“I can play the very good student or the good dancer, who just listens in the studio,” says Mavin, “but it was important for me that he really understood all the negative things about me. My temperament, my moods, how I sleep at night, my desires. If someone was going to make a work on me about love, they had to really understand this deeply. I’m sure it must have been quite overwhelming and quite intense at times for Carlos.”

“Mavin would cook for us every night. There was a very kind of motherly, caring aspect to him I got to experience because you’re out of the studio. We interviewed each other several nights. I got to pray with Mavin so I got to experience his spiritual life as well. But then we discovered we’ve got lots of things in common. We really love The Golden Girls! It had some intensity at times because you’re negotiating personal space. But, wow, it definitely makes for a very kind of profound work. It makes the research so much more complete.”

Carlos and Mavin, on the surface, might not seem like your most obvious pairing – aside from their mutual appreciation of The Golden Girls. Mavin is a classically trained bharatanatyam dancer, from Malaysian heritage and practising Hindu. Carlos has become known for his gender-bending contemporary dance work questioning queer identity and comes from a Spanish Catholic family.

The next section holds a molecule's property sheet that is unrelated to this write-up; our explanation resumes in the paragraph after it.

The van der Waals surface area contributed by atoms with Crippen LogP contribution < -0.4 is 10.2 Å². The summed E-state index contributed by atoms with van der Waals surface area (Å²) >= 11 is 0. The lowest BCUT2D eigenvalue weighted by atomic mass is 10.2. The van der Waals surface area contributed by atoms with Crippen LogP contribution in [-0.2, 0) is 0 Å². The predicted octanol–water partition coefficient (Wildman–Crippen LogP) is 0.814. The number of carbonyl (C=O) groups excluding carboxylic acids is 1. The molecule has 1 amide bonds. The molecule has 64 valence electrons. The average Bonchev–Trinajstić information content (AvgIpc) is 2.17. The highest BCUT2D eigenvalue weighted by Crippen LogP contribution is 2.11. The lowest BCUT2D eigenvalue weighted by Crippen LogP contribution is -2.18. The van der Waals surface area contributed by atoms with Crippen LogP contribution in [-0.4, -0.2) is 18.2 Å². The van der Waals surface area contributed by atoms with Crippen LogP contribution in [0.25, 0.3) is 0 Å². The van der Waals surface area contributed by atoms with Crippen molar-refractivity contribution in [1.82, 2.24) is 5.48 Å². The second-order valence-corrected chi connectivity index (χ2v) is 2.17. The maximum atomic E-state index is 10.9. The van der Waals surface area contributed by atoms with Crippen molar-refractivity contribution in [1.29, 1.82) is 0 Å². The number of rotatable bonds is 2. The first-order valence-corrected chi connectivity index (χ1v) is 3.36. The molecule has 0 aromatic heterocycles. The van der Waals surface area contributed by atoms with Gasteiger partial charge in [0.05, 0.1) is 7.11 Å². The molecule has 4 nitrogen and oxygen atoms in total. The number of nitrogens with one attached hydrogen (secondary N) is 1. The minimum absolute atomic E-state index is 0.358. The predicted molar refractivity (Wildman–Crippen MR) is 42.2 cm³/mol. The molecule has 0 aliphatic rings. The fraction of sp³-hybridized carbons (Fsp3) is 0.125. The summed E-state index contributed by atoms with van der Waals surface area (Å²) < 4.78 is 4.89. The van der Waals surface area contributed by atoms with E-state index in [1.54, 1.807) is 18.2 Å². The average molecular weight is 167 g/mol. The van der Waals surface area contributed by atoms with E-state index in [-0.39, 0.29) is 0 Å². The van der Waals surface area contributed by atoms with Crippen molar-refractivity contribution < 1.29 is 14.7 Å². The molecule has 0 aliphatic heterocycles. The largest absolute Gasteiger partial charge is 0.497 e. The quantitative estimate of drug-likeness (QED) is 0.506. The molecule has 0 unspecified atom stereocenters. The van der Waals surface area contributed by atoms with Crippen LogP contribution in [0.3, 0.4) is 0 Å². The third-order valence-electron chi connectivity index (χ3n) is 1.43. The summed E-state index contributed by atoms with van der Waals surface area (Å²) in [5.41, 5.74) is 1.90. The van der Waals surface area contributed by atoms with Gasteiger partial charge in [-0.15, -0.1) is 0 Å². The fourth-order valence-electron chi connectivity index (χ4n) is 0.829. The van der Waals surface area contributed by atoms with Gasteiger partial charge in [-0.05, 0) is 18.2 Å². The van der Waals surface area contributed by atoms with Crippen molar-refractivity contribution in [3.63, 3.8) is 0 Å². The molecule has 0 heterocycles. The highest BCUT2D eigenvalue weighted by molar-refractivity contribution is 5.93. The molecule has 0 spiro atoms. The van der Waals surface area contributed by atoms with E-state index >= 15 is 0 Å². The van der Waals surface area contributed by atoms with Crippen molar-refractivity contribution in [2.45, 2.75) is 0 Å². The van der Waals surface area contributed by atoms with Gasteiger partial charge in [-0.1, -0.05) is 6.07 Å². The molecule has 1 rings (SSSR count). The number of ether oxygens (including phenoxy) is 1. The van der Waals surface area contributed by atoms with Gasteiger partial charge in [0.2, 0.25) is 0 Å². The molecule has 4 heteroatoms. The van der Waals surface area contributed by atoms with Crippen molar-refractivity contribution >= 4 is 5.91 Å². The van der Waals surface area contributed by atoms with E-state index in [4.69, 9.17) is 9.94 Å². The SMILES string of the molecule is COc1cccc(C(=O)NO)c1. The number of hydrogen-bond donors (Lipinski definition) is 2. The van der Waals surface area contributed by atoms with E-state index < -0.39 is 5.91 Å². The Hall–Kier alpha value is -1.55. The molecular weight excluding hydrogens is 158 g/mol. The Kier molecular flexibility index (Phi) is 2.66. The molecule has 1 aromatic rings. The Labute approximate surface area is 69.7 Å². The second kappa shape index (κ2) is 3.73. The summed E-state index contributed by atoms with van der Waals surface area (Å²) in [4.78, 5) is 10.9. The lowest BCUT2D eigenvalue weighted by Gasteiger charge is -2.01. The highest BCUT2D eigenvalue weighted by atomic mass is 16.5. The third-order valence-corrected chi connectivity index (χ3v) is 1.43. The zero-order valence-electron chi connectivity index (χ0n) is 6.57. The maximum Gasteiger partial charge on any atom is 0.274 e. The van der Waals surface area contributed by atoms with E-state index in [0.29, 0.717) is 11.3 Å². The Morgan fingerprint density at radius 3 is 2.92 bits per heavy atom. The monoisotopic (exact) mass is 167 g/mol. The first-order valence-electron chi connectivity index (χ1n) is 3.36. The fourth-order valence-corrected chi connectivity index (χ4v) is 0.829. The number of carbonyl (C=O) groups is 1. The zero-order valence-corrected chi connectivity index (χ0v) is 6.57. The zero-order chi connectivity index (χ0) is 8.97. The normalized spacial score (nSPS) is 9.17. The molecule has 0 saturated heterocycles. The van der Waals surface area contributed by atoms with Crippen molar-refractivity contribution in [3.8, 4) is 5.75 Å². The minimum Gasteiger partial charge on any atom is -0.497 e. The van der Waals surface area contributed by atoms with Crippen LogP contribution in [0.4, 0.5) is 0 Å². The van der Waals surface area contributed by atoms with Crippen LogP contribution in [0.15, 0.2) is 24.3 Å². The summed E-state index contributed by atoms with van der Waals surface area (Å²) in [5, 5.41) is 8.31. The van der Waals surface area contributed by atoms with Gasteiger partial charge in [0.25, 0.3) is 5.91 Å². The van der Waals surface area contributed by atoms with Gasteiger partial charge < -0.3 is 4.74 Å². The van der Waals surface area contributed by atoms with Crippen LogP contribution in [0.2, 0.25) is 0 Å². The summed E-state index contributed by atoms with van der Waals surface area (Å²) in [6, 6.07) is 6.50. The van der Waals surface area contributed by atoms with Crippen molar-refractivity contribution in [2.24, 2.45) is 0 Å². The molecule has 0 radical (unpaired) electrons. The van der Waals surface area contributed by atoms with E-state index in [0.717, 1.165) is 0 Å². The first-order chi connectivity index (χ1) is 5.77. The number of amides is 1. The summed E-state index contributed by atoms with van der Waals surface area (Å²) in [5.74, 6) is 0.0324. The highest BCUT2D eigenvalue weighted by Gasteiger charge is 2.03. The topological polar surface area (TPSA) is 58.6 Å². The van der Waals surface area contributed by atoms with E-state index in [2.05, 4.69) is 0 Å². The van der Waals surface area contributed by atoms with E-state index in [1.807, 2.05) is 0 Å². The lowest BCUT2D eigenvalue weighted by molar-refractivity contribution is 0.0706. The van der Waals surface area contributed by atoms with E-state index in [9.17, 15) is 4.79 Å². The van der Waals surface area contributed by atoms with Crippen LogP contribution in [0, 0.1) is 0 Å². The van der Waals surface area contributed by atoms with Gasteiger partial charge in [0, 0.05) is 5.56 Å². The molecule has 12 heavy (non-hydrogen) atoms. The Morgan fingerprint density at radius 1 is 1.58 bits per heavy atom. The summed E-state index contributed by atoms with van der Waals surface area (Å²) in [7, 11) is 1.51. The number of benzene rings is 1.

So, did their differing cultural backgrounds and dance styles force them outside of their comfort zone?

“I think the cultural perspectives of our backgrounds didn’t really have as much difference as we thought it would. There was quite a lot of similarity. It was more the perception and construction of queerness that had more challenges,” Mavin answers.

“Mavin has such a rich physical heritage inside him. There is so much in him that can come out, rather than a challenge I think that was a blessing. It gave us so many options,” adds Carlos.

Mavin’s innate qualities have become part of the work, whether he wanted them to or not, as he explained…

“I feel more that my whole spine is so Asian!” laughs Mavin. “I think there’s something about that certainty that is much more embodied as opposed to constructed. The work is a lot about this element of construction, whether it’s queerness or it’s cultural. There is an interesting subtext that is challenging our perception of what construction is as opposed to embodiment.”